Updated on September 12 at 11:24 a.m. ET
Since the “relaunch” of the Star Wars franchise—a yearly onslaught of sequels and spinoffs under the umbrella of Disney and the mega-producer Kathleen Kennedy—the hefty price paid to George Lucas for the films has looked eminently worthwhile. Star Wars: The Force Awakens made $2 billion worldwide in 2015. Rogue One took another $1 billion in 2016. Episode VIII, The Last Jedi, should earn somewhere between those two totals this year, and there are many more projects along the way guaranteed to print money. Star Wars remains the strongest brand in Hollywood. The only victims of its sale to Disney, thus far, have been young, up-and-coming directors.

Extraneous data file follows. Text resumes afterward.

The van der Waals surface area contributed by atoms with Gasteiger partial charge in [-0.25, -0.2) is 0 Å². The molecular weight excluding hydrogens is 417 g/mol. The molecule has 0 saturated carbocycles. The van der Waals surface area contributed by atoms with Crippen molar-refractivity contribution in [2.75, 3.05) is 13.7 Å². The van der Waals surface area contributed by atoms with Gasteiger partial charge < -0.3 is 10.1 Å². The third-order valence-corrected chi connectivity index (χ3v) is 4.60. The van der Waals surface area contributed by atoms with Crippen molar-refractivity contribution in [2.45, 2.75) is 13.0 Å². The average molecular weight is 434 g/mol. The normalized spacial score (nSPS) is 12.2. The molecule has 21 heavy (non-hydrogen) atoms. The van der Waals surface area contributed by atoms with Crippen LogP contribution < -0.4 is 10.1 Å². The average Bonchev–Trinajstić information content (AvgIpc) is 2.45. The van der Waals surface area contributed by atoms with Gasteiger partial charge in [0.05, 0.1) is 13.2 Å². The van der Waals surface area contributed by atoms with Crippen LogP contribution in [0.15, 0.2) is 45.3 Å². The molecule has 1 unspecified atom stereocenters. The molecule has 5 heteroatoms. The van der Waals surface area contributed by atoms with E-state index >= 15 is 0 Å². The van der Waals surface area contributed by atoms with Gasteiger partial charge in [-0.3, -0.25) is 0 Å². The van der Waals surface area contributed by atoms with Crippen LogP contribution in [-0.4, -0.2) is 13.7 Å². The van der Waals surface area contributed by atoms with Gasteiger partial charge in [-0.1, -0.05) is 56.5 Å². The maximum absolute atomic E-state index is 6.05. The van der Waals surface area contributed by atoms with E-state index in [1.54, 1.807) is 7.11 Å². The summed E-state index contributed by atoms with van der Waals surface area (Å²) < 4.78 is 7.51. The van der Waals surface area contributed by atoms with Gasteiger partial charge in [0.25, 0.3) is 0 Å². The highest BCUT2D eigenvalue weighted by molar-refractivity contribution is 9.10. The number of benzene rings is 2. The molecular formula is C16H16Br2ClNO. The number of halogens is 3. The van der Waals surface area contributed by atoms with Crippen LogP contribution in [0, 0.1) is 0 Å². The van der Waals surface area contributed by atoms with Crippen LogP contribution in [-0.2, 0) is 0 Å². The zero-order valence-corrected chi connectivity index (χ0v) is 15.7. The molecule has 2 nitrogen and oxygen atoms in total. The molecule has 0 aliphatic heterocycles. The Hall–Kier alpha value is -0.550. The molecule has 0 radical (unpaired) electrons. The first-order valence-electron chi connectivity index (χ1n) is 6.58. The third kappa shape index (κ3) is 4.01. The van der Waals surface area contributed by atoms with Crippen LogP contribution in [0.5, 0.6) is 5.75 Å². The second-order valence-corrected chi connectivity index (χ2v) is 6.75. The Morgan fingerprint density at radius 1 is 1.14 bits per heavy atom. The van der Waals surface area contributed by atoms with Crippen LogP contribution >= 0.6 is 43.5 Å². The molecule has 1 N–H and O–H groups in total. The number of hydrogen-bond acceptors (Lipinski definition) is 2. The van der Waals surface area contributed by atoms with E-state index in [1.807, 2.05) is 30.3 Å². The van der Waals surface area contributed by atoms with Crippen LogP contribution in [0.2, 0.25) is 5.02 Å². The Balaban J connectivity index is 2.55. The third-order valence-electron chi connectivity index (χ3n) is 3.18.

More than two years ago, Kennedy hired Colin Trevorrow, the director of Jurassic World (the fourth-highest grossing film in cinema history), to complete her Star Wars sequel trilogy as the writer and director of the still untitled Episode IX. Given his success wrangling one complicated franchise, his ascendancy to Star Wars seemed logical, and Kennedy praised him as an “incredible talent” and “skilled filmmaker” in announcing the hire. Last week, Trevorrow was fired, a decision characterized by Kennedy as “mutual” but reported as being entirely unilateral. It was announced Tuesday that J. J. Abrams, who helmed The Force Awakens, would be replacing him. Trevorrow is the fourth director Kennedy has reportedly outright dismissed since she took charge of Star Wars, and the most high-profile to date. The move is the clearest confirmation yet of who the real auteurs are in 21st-century Hollywood: the franchise producers.